At the moment, your phone is probably only listening for one or two audio signatures to trigger full audio processing e.g. “OK Google”. For Facebook to capture conversations relevant to its advertisers, your phone would need to be listening out for virtually all known advertisers’ brands and products, then sending this data back to Facebook for processing…

Are they doing this at Facebook’s end instead?

Let’s crunch some numbers to show how infeasible this is. The lowest possible quality mp3 file recording generates roughly 3.6mb of data per hour.

The Facebook app has a reach of around 500 million.

This crude calculation would mean that Facebook would need to run 1.8 petabytes of raw data through its servers every hour. That’s 21.6 petabytes of data a day.

Facebook as a whole platform consumes around 600 terabytes total per day—including everyone’s likes, dislikes, pictures and videos. That’s 34 times less than the above estimate.

It’s debatable whether storing and processing this much data would even be possible, let alone commercially viable.

According to Facebook, it spends ~$50million a year on data centre costs. Increasing this by 34 times would push this cost over $1.5 billion: close to doubling its current total operating expenses.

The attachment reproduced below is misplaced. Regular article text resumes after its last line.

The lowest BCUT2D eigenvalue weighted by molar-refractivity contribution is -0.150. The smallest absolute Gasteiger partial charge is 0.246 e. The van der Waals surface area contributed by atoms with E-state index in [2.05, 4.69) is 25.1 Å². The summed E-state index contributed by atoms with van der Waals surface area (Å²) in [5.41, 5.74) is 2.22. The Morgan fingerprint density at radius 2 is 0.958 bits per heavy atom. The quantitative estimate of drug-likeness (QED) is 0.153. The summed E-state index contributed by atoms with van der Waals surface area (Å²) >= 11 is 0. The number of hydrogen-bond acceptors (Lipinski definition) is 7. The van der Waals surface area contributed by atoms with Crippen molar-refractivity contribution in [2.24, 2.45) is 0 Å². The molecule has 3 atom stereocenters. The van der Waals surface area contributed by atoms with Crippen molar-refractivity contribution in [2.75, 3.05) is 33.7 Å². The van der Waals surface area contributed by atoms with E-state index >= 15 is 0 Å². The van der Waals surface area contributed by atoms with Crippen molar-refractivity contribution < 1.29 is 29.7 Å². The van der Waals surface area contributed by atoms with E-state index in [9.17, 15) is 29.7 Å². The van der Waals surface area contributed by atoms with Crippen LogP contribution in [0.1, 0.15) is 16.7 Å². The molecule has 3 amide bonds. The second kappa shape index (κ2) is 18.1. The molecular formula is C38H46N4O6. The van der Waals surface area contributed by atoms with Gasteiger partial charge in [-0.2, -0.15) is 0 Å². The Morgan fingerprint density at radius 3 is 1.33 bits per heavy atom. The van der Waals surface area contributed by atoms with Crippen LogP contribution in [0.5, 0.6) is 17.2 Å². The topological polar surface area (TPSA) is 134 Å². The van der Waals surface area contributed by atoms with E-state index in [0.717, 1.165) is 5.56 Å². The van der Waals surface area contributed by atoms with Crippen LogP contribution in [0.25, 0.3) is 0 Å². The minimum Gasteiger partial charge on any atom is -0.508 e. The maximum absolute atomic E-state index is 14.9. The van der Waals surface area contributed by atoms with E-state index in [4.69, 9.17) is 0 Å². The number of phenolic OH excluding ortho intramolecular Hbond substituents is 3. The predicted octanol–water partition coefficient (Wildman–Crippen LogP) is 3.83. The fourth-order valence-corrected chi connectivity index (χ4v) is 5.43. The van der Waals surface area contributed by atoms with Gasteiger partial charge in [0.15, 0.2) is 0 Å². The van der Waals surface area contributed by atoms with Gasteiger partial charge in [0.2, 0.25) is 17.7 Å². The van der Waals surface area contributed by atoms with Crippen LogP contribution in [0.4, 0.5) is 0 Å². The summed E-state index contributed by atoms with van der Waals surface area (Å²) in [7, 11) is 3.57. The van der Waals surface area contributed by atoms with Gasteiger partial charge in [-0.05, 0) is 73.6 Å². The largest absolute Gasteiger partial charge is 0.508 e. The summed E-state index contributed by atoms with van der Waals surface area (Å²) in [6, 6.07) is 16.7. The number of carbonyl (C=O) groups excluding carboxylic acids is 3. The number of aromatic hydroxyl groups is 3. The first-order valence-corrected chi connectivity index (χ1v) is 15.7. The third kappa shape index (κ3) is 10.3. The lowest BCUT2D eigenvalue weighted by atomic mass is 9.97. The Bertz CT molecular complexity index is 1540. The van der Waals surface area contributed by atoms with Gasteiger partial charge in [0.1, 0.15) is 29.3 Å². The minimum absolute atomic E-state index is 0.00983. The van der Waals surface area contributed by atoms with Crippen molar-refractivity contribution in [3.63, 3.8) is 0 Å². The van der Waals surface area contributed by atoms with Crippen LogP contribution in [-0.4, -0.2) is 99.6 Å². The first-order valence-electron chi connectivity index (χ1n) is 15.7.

So the answer is no?

Yes, the answer is no.

Ignoring all the technical challenges, on the crudest level it would not be commercially viable for Facebook to be listening to you in any meaningful capacity.

What’s really happening?

It’s a combination of marketing and psychology.

The average consumer is exposed to around 4,000 marketing messages every day. It’s almost inevitable that some of those messages will occur coincidentally alongside your conversations and stand out because of their perceived relevance. You don’t notice the 1,000s of times relevant ads didn’t follow your conversations—only the times they did.

But why do we only notice this on Facebook?

The reason we’re not paranoid about our TVs, the radio or billboards is in part down to OG.

No, not “original gangsta”. Open Graph.

OG allows Facebook to gather information about where a Facebook user has been on the wider web, wherever OG is present. It’s like having a little bit of Facebook in another website.

OG everywhere you go

According to Quantcast and BuiltWith…

43% of the top 1 million websites have OG protocols (including Facebook Root aka Like button) .

That’s ~6-7% of the entire web.

For comparison, Google Analytics has ~8% of total web coverage.

This is used most obviously for direct remarketing and competitor buying.

You can see this in action for yourself. Visit a large double-glazing website and you will almost immediately get Facebook ads for that firm and most likely competitors in your newsfeed.